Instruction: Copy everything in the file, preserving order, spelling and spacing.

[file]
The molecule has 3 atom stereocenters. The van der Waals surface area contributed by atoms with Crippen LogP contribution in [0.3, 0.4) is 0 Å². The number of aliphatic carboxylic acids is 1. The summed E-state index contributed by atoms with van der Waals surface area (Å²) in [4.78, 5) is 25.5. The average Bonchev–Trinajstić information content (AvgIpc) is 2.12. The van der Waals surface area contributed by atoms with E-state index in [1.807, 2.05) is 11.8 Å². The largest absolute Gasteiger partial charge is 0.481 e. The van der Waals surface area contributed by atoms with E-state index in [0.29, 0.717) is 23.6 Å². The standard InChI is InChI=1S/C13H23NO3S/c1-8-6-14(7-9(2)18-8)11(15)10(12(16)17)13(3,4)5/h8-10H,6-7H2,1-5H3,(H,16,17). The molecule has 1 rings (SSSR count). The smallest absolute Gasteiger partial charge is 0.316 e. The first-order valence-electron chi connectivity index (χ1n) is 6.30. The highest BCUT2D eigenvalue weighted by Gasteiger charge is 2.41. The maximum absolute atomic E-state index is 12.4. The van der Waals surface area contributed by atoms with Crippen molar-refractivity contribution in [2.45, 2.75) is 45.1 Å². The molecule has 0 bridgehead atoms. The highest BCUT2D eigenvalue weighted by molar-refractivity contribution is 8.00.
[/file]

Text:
The molecule has 3 atom stereocenters. The van der Waals surface area contributed by atoms with Crippen LogP contribution in [0.3, 0.4) is 0 Å². The number of aliphatic carboxylic acids is 1. The summed E-state index contributed by atoms with van der Waals surface area (Å²) in [4.78, 5) is 25.5. The average Bonchev–Trinajstić information content (AvgIpc) is 2.12. The van der Waals surface area contributed by atoms with E-state index in [1.807, 2.05) is 11.8 Å². The largest absolute Gasteiger partial charge is 0.481 e. The van der Waals surface area contributed by atoms with E-state index in [0.29, 0.717) is 23.6 Å². The standard InChI is InChI=1S/C13H23NO3S/c1-8-6-14(7-9(2)18-8)11(15)10(12(16)17)13(3,4)5/h8-10H,6-7H2,1-5H3,(H,16,17). The molecule has 1 rings (SSSR count). The smallest absolute Gasteiger partial charge is 0.316 e. The first-order valence-electron chi connectivity index (χ1n) is 6.30. The highest BCUT2D eigenvalue weighted by Gasteiger charge is 2.41. The maximum absolute atomic E-state index is 12.4. The van der Waals surface area contributed by atoms with Crippen molar-refractivity contribution in [2.45, 2.75) is 45.1 Å². The molecule has 0 bridgehead atoms. The highest BCUT2D eigenvalue weighted by molar-refractivity contribution is 8.00.